Berchelt (36-1, 32 KOs) has reigned as WBC super featherweight king since January 28, 2017, the evening he dethroned Francisco Vargas via 11th-round knockout in a Fight of the Year contender. He has maintained his reputation as an all-action star, besting Miguel Roman and Takashi Miura in dominant title defenses. He last fought May 11 in Tucson, Arizona, battering Vargas in their rematch until Vargas retired on his stool following the sixth round. A native of Cancun, Mexico, Berchelt has won 15 consecutive bouts and hopes a win over Sosa will move him closer to a world title unification bout.

Sosa (23-3-4, 16 KOs), from Camden, New Jersey, is in the midst of a career revitalization following a two-bout skid in 2017. Sosa has reeled off three consecutive wins since a controversial decision loss to Yuriorkis Gamboa in November 2017, and he is now ranked in the top 10 by two of the major sanctioning organizations. He last fought August 10 in Philadelphia, knocking out Lydell Rhodes in seven rounds to earn his shot at the title.

November 9: Jamel Herring Set for Ballpark Title Defense Versus Lamont Roach Jr. in Fresno

Jamel “Semper Fi” Herring, the U.S. Marine veteran who upset Masayuki Ito in on Memorial Day weekend to win the WBO junior lightweight title, is set to honor his comrades by returning on Veterans Day weekend.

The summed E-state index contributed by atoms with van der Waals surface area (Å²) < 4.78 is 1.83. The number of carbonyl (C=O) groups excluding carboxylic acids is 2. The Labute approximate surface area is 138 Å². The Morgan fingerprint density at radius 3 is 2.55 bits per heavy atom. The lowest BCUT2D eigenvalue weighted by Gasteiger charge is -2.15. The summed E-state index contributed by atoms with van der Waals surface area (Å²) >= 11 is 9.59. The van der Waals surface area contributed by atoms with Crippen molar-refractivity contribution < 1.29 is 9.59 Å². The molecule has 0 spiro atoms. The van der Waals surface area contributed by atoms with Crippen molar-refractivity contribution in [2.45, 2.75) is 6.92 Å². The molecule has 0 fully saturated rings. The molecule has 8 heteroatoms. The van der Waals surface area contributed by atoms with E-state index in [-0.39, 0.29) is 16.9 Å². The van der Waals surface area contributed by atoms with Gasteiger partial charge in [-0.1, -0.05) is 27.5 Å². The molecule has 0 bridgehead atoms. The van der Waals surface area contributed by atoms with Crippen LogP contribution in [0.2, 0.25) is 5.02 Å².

Herring will make his first title defense against the undefeated Lamont Roach Jr. on Saturday, November 9 at Chukchansi Park in Fresno, home of the Triple-A Fresno Grizzlies. This is a return engagement for Herring, who fought at Fresno’s Save Mart Center last September and had more than 1,000 active, retired and aspiring service members in the crowd cheering him on.

Promoted by Top Rank, in association with Golden Boy, Herring-Roach and a co-feature will stream live beginning at 10 p.m. ET/7 p.m. PT on ESPN+. The undercard will stream on ESPN+ starting at 6:30 p.m. ET/3:30 p.m. PT.

“Our camps have gone back and forth, and I’m just ready to get to work,” Herring said. “I have a great team, and Terence Crawford will also be in camp to make sure I’m at my best. Overall, the night means much more than trash-talking, since it’s the weekend of both Veterans Day and the Marine Corps birthday.

“I’m glad to be back in Fresno. I had a huge crowd supporting me last time I fought in the area. I know a victory here will lead to bigger and better things.”

“I know Jamel very well and he knows me,” Roach Jr. said. “I’m super excited, and I’ve been waiting for this moment my entire life. This victory will be only the beginning of my legacy. I’m here for a reason, and I can’t wait to show the world why! I will be the WBO junior lightweight world champion on November 9.”

Herring (20-2, 10 KOs) served two tours of duty with the Marines in Iraq and captained the 2012 U.S. Olympic boxing team. His pro career stalled with a 1-2 skid from 2016-2017, but after signing with Top Rank and moving down to 130 pounds, he won three straight fights to earn the title shot against Ito. His September 2018 fight against John Vincent Moralde was a particularly special occasion, as dozens of Marines lined the Save Mart Center walkway as Herring made his entrance. He shut out Moralde as the ESPN-televised co-feature, and now he returns to California’s Central Valley ready to put on a clinic under the lights.